1. "Don't stamp on my images"
I am hearing this more and more from DPs. Stamp means the picture is over worked, too many layers or nodes and too many windows and keys. This can make the image look too false because the look has been changed from where it was shot. Remember a DP has lit and exposed a scene a certain way, because he/she wanted it that way.
I think shooting Log, and having to grade the contrast back in has something to with this. Colorists are over-compensating so making the image more contrasty than originally intended.
I know sometimes you have to use lots of layers and OFX plugins to get a pleasing image, but these original images are more often than not shot by more inexperienced DPs on lesser cameras.
2. Get to know your camera formats
When I first started grading film we had one layer of color correction. The way you used the primary tools was vital, we had no secondaries or window shapes.
I had two possible sources, either Kodak or Fuji film. I knew all the film stocks very well and they all behaved differently on the different Telecine machines I was using at the time.
The same rules apply today, get to know your camera formats and codecs. The more you know the pros and cons of each the better grader you will be. Remember the primary controls are king.
3. Multiple nodes: don't try too hard
I know it’s hard to just ‘do the simple grade’ especially when you are working with a more experienced DP or director. You want to impress by doing lots to the image. Don’t get into the trap of thinking the more complicated the grade the better it will be. Keep it simple.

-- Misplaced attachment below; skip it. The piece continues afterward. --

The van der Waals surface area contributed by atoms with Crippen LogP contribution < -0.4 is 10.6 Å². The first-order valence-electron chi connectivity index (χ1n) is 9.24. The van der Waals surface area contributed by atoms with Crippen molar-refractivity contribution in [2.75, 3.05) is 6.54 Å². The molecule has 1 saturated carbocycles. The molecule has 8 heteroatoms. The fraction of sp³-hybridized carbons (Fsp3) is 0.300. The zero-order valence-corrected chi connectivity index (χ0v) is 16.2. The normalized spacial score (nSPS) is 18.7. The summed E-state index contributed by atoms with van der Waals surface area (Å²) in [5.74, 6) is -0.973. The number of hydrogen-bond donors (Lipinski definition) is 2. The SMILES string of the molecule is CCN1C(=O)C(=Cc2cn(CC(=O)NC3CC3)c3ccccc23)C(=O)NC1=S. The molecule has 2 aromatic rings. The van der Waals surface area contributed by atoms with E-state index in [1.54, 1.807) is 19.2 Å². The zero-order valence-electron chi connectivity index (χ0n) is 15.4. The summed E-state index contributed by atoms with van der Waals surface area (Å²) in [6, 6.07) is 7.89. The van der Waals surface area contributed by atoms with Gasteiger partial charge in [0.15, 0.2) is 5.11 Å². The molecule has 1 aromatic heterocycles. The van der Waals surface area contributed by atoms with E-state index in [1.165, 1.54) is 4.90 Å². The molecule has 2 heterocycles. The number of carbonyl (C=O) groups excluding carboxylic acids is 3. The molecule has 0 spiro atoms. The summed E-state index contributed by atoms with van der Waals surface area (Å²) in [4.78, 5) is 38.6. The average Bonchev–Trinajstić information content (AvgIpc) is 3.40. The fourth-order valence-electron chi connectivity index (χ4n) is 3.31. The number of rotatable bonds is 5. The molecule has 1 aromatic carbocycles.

4. Invite the DP in
DPs are often busy when the grade takes place, so cannot attend. Sometimes they are not invited as their presence might slow the grading process.
That’s not my opinion, I love having DPs in the room. They learn more about their images and what can be achieved in the color suite and I learn more about shooting. Send WIP stills or small QT movies to the DP. It helps to promote the relationship and makes them feel involved in the process
5. Offer to grade a short film for a DP
The relationship between the DP and Colorist has never been closer. As graders we are constantly getting asked to work for less than our rate on passion projects or low budget first time films. Take on one of these projects. You will learn from the DP and will get something you can use on your reel. It’s all about building relationships, it doesn’t happen easily you have to work at it.
Warren Eagles is a freelance Colorist working in Brisbane Australia. A decade ago he produced a series of ground-breaking grading tutorial videos for fxphd using both da Vinci 2K Plus and Resolve 6 which you can see for free here. Next month fxphd plans to release three brand new Resolve 14 courses: one for beginners, one for advanced users, and the third covering looks and matching. They won’t be free but we’ll let you know when they’re available. See more about them, and the retro tutorials, below.